18th Century

A petticoat fit for a Queen

It’s done!

1760s petticoat thedreamstress.com

Some 22+ metres of hand sewing later (3x 110cm side seams, sewn twice; 350cm hem, sewn twice; 280cm ruffle, sewn, gathered to 170cm, sewn again; 250cm of piecing additions; 100cm of pleating whipped to waist; 100cm of pocket slits; 30cm of ruffle join), I have finished my Queen Charlotte inspired 1760s petticoat.

Charlotte of Mecklenburg-Strelitz, Ramsay, 1765

Charlotte of Mecklenburg-Strelitz, Ramsay, 1765

I am extremely pleased!  Especially with the ruffle:

1760s petticoat thedreamstress.com

Charlotte of Mecklenburg-Strelitz by Ramsay, 1765 (detail)

Charlotte of Mecklenburg-Strelitz by Ramsay, 1765 (detail)

It’s not exact, but the effect is close.

1760s petticoat thedreamstress.com
To finish the petticoat, after creating my punched lace pattern, I sewed a single line of even gathering stitches 2″ down from the uppermost point of my small upper scallops.  It’s clear in Ramsay’s portrait that Charlotte’s ruffle is held on with a single line of stitching.

1760s petticoat thedreamstress.com

I gathered down my single line of stitching to half the width of the petticoat, and then stitched it on to the skirt using a running-backstitch.  I’m extremely pleased with how close it is to the effect shown on Charlotte’s petticoat – down to the upper portion wanting to stand away from the skirt, and looking fuller and more ruffled than the lower portion.

1760s petticoat thedreamstress.com

The ruffle took a long time to do, but it was worth it.  So worth it, that if I have enough fabric left when I finish the over robe, I’ll suck it up and finish the ruffle so that it goes all they way around the skirt, and can be worn with a short jacket.  It already goes a little further toward the sides than it needs to for historical accuracy with a front-trimmed petticoat.

1760s petticoat thedreamstress.com

The Challenge:  Pretty, Pretty Princesses

Fabric: 4  metres of pale blue silk taffeta, 1m of white linen.

Pattern:  None, based on examples in Janet Arnold’s Patterns of Fashion 1660-1840, and Colonial Williamsburgh’s Costume Close-Up

Year: ca.  1760.  Ramsay’s portrait of Queen Charlotte was begun in 1764 or 1765, but took almost five years to complete.  The dress presumably dates from before 1764, and matches the slightly more restrained (compared to the French) English styles of the late 1750s and 60s.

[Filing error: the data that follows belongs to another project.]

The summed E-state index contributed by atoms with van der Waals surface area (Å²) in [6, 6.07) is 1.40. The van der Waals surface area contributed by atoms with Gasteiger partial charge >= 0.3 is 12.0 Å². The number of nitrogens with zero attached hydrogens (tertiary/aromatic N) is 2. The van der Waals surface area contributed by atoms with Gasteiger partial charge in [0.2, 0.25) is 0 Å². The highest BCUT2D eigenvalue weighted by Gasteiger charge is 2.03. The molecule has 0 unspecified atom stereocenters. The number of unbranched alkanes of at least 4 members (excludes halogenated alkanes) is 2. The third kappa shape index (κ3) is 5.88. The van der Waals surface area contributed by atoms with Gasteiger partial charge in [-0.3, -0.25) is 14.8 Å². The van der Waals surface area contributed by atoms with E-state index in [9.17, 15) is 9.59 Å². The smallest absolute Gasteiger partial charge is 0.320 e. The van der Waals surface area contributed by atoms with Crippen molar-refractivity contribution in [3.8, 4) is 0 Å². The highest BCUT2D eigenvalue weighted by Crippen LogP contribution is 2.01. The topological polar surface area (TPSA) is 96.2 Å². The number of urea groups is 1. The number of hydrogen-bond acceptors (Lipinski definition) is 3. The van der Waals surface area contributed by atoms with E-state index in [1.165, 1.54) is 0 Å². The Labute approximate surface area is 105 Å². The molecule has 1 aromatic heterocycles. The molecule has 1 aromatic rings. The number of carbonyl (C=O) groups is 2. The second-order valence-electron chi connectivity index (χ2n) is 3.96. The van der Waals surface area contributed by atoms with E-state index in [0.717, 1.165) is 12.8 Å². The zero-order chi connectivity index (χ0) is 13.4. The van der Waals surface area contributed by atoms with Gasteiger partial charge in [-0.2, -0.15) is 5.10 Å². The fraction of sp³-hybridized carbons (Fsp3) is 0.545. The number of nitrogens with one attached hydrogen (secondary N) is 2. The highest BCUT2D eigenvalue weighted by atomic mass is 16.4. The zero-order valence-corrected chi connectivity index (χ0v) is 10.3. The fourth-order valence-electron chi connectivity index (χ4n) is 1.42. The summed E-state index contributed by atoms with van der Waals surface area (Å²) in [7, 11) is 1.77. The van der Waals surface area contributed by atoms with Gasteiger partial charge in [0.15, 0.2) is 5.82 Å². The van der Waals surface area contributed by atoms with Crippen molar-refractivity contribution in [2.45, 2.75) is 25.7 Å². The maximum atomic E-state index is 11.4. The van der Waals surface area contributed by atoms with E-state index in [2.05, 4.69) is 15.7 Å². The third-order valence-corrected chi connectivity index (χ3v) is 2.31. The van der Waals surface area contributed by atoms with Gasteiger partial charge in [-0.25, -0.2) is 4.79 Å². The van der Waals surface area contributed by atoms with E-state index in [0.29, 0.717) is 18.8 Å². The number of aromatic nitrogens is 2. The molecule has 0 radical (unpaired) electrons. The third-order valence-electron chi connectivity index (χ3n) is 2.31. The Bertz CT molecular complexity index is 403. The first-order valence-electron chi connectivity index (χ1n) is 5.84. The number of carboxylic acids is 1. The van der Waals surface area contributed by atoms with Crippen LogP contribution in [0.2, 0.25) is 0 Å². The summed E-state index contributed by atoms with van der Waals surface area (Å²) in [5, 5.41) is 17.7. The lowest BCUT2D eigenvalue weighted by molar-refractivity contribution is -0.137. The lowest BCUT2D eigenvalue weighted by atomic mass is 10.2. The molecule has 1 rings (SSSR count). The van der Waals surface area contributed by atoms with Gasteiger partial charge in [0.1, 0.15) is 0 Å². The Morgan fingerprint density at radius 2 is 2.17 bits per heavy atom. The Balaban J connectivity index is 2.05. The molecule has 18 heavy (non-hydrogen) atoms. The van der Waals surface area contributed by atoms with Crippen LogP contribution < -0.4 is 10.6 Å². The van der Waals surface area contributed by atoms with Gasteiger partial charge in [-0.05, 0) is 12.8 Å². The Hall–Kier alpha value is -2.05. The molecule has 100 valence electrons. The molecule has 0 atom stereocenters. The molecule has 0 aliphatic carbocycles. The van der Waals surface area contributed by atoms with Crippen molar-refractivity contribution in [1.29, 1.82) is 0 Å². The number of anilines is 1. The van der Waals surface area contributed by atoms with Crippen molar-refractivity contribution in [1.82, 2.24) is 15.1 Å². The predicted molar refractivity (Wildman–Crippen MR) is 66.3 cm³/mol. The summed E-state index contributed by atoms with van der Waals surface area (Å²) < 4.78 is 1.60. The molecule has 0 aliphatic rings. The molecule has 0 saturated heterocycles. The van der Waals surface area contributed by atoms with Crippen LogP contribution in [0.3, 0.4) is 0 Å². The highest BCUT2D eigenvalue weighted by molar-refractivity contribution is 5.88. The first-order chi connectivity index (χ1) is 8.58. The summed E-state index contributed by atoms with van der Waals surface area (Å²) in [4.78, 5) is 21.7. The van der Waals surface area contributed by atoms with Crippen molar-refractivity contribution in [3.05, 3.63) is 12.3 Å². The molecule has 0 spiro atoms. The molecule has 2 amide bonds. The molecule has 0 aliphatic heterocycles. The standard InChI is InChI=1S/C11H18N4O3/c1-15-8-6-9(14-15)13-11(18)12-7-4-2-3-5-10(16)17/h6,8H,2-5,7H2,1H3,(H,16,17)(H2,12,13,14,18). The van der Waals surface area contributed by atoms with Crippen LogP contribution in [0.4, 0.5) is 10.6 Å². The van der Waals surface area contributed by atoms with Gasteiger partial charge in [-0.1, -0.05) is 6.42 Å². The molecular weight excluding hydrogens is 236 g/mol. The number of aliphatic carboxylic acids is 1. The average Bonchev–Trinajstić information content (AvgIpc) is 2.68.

Notions:  Silk thread, cotton waist tape.

How historically accurate is it?  The fabric is reasonably accurate in weave, hand and colour for ca. 1760.  It’s slightly lighter in weight than an 18th century taffeta, but not terribly so.  All the stitches used are period accurate, but the use of French seams is not.

Hours to complete:  22. One hour per metre of sewing 😉  (Not really – many went faster than that but punching the ruffle holes took a lot of time).

First worn:    Not yet – I need to finish the robe first.

Total cost: NZ$25 per metre of silk, + $6 for the linen = NZ$106. (purchased over 3 years ago, and in-stash since then).

1760s petticoat thedreamstress.com


  1. Lynne says

    A beautiful, beautiful piece of work! I am enchanted by the ruffle – it works so well!

    • Thank you Lynne! I’m very pleased with the ruffle, and can’t wait to see how it works with a full over-dress.

    • Lynne says

      If you’re in Christchurch, Rachelle, they are now called The Fabric Store and are in one of the malls. A northern one, I think. Sorry to be vague – a friend was telling me she’d found them very recently.

  2. It’s wonderful how it turned out similar to the painting! I like your scallopped cuts – I always wondered how that was done, and did not know there were rotary cutters that could do that, so thank you for showing me something new. 😉

  3. Felicitas says

    It’s a beautiful petticoat, but I am curious about one historical aspect. How wide was silk fabric back then, How much did it cost, and therefore how much was the petticoat worth then and in modern currency?

    • Thanks Hillary! I’m sure I’m not the only historical costumer to do the punched detail, but it doesn’t seem to be that common.

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